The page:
Since 1923 • For a greater Loyola

The Maroon

Since 1923 • For a greater Loyola

The Maroon

Since 1923 • For a greater Loyola

The Maroon

University to vote on new AI policy

Sophia Renzi
ChatGPT attempts to write an essay.

A new university policy on artificial intelligence for faculty and students is being considered for approval by the University Senate.

The issue is one that is of great concern to university faculty, especially regarding the transparency between them and their students on the work that’s being done.

The vote comes as the world of AI continues to disrupt many institutions of higher education across the United States.

“The catalyst for the policy was the acknowledgment that generative AI was available and quite capable of performing tasks in some respects competitively with humans, which raised many concerns on how best to respond to the availability of the software by students, faculty, and staff,” M. Isabel Medina, the chair of the university senate, said.

The policy seeks to establish a new set of guidelines for the Loyola community to abide by on how to navigate the usage of the technology and to fill a gap in the university’s rules and regulations.

“We do not currently have an AI policy other than a brief point in the academic honor code about using AI,” Vice Provost and policy author Erin Dupuis said.

Dupuis stated that this new policy pertains to the use of generative AI in the classroom, research, hiring, and several other areas of university life.

“We think it’s important to comprehensively think through the ethical and educational uses of AI on a university campus,” she said. “We aspire to be proactive rather than reactive.”

By having a policy in place, faculty members would be able to have a set of guidelines to tailor their policies toward student AI usage.

“As I understand it, the policy preserves faculty’s discretion in deciding how best to incorporate generative AI into teaching, or whether to prohibit use of generative AI by students,” Medina said. “It also makes it clear the responsibilities that faculty have in using the software.”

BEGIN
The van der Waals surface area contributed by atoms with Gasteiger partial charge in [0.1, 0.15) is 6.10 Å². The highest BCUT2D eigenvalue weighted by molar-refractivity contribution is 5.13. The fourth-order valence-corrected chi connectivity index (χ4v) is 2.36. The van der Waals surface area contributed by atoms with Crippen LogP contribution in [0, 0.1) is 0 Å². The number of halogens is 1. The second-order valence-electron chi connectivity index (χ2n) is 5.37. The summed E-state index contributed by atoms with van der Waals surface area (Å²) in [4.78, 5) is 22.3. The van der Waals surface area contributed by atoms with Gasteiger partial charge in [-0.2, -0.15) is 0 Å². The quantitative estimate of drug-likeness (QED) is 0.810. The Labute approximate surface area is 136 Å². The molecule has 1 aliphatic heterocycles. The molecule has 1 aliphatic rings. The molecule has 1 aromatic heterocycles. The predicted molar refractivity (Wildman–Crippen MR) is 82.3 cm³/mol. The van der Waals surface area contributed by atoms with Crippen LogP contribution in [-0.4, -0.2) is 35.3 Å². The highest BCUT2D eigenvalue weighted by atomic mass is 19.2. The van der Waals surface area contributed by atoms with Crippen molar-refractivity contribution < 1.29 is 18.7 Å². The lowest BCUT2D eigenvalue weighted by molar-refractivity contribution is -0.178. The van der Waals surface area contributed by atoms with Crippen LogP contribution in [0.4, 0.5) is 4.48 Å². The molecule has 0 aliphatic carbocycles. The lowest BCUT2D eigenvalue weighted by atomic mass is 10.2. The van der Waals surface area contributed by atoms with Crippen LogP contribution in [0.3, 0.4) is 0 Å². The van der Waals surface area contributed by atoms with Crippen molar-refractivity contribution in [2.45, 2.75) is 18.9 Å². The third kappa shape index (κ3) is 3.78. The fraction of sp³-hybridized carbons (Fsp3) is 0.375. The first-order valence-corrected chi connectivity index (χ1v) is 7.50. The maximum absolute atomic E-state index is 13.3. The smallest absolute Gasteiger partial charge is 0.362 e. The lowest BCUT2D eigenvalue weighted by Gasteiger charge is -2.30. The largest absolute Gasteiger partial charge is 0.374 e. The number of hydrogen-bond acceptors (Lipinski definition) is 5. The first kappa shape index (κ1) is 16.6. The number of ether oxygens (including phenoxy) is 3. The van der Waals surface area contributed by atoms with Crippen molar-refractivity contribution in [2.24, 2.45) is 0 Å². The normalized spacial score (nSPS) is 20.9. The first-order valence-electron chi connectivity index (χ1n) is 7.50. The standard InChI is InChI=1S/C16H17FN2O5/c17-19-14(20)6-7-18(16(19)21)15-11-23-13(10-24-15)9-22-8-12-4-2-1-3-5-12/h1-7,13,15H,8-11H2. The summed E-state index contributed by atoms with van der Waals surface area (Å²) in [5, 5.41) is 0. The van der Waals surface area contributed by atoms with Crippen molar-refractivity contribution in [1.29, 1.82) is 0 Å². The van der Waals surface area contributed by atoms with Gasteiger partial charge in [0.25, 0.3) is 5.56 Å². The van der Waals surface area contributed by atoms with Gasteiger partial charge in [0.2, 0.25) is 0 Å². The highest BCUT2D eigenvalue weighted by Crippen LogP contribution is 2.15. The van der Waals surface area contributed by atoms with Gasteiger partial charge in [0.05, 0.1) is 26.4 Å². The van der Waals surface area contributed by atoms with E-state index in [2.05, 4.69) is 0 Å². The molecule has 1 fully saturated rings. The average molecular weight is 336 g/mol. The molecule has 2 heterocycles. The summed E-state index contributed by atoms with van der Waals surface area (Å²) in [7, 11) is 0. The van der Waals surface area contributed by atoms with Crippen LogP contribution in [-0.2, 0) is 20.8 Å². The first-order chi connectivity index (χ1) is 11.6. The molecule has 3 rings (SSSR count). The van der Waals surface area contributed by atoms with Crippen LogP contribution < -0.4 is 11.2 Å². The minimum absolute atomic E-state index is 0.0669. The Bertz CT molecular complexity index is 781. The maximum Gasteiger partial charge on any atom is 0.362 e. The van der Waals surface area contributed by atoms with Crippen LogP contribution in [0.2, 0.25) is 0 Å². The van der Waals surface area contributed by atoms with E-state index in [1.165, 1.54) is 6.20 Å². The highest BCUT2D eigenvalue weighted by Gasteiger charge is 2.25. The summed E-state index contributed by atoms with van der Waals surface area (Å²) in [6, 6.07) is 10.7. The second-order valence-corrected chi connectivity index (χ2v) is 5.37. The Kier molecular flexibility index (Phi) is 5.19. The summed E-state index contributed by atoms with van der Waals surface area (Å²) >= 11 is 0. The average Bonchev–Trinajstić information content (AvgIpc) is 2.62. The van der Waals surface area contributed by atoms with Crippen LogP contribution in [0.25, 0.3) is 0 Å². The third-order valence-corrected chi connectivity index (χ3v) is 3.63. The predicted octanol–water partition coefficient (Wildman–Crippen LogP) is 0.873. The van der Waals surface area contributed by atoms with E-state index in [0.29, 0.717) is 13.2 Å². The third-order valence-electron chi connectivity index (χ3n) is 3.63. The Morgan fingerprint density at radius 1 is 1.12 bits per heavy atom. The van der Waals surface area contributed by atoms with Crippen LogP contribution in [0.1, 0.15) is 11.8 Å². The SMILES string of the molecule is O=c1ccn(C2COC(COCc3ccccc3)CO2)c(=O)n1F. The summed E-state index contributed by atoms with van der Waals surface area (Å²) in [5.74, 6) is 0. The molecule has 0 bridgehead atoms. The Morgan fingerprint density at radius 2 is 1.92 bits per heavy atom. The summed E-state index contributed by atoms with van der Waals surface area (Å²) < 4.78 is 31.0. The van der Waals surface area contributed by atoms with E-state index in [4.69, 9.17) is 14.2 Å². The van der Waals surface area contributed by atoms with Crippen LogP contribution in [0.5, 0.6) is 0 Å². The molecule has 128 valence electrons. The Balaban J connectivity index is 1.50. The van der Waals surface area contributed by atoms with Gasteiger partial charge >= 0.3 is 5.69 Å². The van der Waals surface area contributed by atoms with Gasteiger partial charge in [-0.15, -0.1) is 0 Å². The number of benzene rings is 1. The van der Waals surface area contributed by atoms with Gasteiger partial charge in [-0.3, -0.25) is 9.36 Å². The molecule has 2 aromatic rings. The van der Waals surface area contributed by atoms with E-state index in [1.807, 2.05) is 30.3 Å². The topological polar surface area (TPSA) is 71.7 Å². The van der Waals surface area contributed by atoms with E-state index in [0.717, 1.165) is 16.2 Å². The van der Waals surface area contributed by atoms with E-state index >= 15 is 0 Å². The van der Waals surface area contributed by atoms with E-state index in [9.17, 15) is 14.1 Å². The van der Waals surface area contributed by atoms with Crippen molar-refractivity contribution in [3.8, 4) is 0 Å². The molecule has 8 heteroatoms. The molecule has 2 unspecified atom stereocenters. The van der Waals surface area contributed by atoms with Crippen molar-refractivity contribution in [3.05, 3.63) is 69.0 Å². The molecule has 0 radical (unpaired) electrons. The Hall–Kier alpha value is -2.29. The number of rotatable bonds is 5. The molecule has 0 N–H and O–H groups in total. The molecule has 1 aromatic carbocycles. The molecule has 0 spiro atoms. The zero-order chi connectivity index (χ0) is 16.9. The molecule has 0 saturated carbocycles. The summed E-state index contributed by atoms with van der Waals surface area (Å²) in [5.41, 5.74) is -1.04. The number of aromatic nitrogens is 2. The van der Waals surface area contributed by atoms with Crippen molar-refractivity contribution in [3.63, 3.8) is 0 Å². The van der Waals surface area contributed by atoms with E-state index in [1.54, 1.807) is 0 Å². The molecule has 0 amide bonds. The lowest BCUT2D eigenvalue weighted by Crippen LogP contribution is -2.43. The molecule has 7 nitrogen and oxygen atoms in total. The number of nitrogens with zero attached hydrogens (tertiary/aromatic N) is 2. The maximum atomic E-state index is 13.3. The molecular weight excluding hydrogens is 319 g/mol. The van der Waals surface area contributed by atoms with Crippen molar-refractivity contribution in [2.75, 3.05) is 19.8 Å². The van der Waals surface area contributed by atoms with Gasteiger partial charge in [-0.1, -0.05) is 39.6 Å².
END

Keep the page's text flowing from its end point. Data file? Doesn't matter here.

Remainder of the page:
The policy could also clear up some confusion students may have about what uses of artificial intelligence are allowed inside and outside of the classroom.

“We have no intention of banning AI use on our campus, but students must be careful to use it ethically and with guidance,” Dupuis said. “The policy guides students about AI use outside of the classroom for other university activities and for AI use in research.”

However, the potential approval of the policy does not mean that it will remain a fixed document after that, with school leaders recognizing the rapidly changing terrain of AI technology.

Dupuis said the policy can be reviewed at any time; however, she said it clearly states the university senate will review and adjust the policy every two years, as needed.

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About the Contributors
Matthew Richards
Matthew Richards, Sports Editor
Matthew is a sophomore mass communications major with a concentration in journalism. He is a New Orleans native who loves talking about the Saints and Pelicans and thinks the Cars franchise is seriously underrated.
Sophia Renzi
Sophia Renzi, Assistant Photo Editor
Sophia Renzi currently serves as The Maroon's Assistant Photo Editor and Head Photographer for The Wolf.

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